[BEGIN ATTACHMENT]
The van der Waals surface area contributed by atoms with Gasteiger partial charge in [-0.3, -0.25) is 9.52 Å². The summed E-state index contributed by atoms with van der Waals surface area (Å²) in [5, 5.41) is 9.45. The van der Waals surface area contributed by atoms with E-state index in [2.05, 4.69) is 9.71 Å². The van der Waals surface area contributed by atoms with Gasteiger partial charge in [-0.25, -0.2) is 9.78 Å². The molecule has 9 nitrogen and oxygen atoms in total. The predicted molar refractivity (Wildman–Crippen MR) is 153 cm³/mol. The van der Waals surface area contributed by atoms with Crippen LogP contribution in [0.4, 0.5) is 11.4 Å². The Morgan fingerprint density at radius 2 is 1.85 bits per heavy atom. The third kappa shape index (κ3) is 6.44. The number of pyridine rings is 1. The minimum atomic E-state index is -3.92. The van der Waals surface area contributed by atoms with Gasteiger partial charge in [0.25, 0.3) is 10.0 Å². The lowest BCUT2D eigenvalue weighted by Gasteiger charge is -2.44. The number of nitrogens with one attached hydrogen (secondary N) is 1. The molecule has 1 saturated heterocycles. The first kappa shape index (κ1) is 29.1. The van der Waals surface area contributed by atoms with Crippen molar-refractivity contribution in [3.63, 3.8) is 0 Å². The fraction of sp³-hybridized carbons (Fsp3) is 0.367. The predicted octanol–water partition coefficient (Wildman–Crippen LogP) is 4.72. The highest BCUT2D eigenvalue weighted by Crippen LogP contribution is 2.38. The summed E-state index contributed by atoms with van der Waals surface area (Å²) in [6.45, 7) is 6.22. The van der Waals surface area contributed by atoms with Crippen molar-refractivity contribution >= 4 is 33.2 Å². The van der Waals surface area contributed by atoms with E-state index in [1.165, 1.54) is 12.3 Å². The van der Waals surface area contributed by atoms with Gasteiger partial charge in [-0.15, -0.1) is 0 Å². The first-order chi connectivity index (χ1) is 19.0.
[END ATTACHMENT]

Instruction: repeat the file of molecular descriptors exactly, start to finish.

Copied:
The van der Waals surface area contributed by atoms with Gasteiger partial charge in [-0.3, -0.25) is 9.52 Å². The summed E-state index contributed by atoms with van der Waals surface area (Å²) in [5, 5.41) is 9.45. The van der Waals surface area contributed by atoms with E-state index in [2.05, 4.69) is 9.71 Å². The van der Waals surface area contributed by atoms with Gasteiger partial charge in [-0.25, -0.2) is 9.78 Å². The molecule has 9 nitrogen and oxygen atoms in total. The predicted molar refractivity (Wildman–Crippen MR) is 153 cm³/mol. The van der Waals surface area contributed by atoms with Crippen LogP contribution in [0.4, 0.5) is 11.4 Å². The Morgan fingerprint density at radius 2 is 1.85 bits per heavy atom. The third kappa shape index (κ3) is 6.44. The number of pyridine rings is 1. The minimum atomic E-state index is -3.92. The van der Waals surface area contributed by atoms with Gasteiger partial charge in [0.25, 0.3) is 10.0 Å². The lowest BCUT2D eigenvalue weighted by Gasteiger charge is -2.44. The number of nitrogens with one attached hydrogen (secondary N) is 1. The molecule has 1 saturated heterocycles. The first kappa shape index (κ1) is 29.1. The van der Waals surface area contributed by atoms with Crippen molar-refractivity contribution in [3.63, 3.8) is 0 Å². The fraction of sp³-hybridized carbons (Fsp3) is 0.367. The predicted octanol–water partition coefficient (Wildman–Crippen LogP) is 4.72. The highest BCUT2D eigenvalue weighted by Crippen LogP contribution is 2.38. The summed E-state index contributed by atoms with van der Waals surface area (Å²) in [6.45, 7) is 6.22. The van der Waals surface area contributed by atoms with Crippen molar-refractivity contribution >= 4 is 33.2 Å². The van der Waals surface area contributed by atoms with E-state index in [1.165, 1.54) is 12.3 Å². The van der Waals surface area contributed by atoms with Gasteiger partial charge in [-0.15, -0.1) is 0 Å². The first-order chi connectivity index (χ1) is 19.0.